As the broth cools the fat will move to the top and harden. Scoop the fat off and then put cheesecloth over the top of a measuring cup and ladle the broth into the measuring cup (through the cheesecloth). The cheesecloth will catch any fat or particles you may have missed. Fill the measuring cup to your desired amount and pour into zip loc bags. I went 2 cups per bag.

Lay the bags flat in the freezer and space them out so they will freeze quickly.

I ended up with 26 cups of broth.

Venison Marsala

Tonight I tried my hand at Venison Marsala! For this recipe I used a top round roast that was butterflied before being packaged.

Ingredients:

  • Seasoning Salt
  • 1/2 cup flour
  • 1/3 cup grated Parmesan cheese
  • 1 teaspoon salt
  • 4 tablespoons butter
  • 1 cup of sliced mushrooms (I used button mushrooms)
  • 1/2 cup of beef broth (preferably venison broth, but I haven’t made mine yet!)
  • 2 green onions with tops – chopped
  • 2 tablespoons lemon juice
  • 1/4 cup of Marsala wine
  • Chopped parsley for garnish

Directions

1. After thawing the steaks in the refrigerator for 3 days (remember to wash the blood off every day) I rubbed them down with salt and washed thoroughly.

Butterflied Top Round Steaks

2. Next I cut each in half down the butterfly line.

3. Tenderize each piece using a meat tenderizer, working from the middle out to the sides on each side. After tenderizing each piece should be about 1/4″ thick. Then dust with seasoning salt.

Tenderized Top Round Steaks

4. Mix the flour, salt, and Parmesan cheese in a bowl. Dredge the meat through the flour mixture covering both sides.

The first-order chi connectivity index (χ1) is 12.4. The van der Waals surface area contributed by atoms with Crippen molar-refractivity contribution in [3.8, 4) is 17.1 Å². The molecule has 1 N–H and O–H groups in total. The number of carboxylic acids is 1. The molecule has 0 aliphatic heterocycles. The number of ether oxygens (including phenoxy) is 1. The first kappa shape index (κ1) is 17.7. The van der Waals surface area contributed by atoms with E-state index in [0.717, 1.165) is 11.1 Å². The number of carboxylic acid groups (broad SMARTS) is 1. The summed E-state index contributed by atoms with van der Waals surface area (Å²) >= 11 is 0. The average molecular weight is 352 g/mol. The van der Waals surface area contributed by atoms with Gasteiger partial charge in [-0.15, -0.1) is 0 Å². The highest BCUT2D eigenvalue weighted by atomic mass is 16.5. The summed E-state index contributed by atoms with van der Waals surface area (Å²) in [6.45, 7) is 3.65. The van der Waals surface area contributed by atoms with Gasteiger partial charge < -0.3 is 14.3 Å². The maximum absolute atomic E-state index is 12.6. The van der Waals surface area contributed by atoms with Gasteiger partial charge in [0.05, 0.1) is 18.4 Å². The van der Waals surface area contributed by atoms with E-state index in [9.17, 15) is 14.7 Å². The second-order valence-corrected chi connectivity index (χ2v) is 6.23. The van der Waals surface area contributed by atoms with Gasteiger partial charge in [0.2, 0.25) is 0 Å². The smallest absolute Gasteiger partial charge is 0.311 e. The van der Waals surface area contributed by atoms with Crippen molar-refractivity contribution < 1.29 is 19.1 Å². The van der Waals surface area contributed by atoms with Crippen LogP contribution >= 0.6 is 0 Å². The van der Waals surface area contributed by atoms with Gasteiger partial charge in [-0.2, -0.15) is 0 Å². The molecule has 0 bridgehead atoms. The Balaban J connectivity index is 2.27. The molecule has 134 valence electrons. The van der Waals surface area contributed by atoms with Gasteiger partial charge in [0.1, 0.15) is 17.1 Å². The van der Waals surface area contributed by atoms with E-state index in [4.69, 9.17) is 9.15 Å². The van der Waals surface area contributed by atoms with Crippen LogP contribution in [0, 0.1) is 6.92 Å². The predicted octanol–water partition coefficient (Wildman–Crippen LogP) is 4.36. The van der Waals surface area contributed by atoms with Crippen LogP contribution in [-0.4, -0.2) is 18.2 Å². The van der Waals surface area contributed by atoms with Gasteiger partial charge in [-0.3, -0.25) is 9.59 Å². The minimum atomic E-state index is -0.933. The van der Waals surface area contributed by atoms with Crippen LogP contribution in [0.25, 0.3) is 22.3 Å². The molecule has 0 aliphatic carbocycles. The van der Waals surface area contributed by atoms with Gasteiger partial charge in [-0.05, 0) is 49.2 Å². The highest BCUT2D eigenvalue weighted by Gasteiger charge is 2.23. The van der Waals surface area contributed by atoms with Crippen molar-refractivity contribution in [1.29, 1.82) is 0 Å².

5. Heat a skillet (cast iron baby!) over medium high heat and melt 2 tablespoons of butter.

6. Once the butter is hot, lay the meat in the pan and sear for about 2 minutes or until just browned. Turn over and repeat on the other side. Once both sides have been browned, remove from heat.

7. Add the remaining 2 tablespoons of butter to the pan and reduce to medium heat. Once butter is melted, add the mushrooms and onions. Sautee until mushrooms are tender.

8. Add the Marsala wine, lemon juice, and broth.

9. Bring to a simmer and add the meat back in to the pan and simmer covered for 10-15 minutes, turning every 5 minutes.

Simmering up some magic

10. Remove meat from the pan, pour a little gravy on top (don’t forget some mushrooms), garnish with parsley and serve!

The results are absolutely mouth-watering! Even a cut that most people would throw in a stew or send to the grinder was fall-apart tender and the gravy that was a result of the simmering process will end with clean plates and a pan that’s licked clean. Seriously, it’s that good. I get dizzy just thinking about how awesome this was.

Venison Marsala

I have a hunch this recipe would work equally well for bottom round or tip sirloin steaks. Backstraps deserve the grill (my humble opinion). Give it a shot, you won’t be disappointed!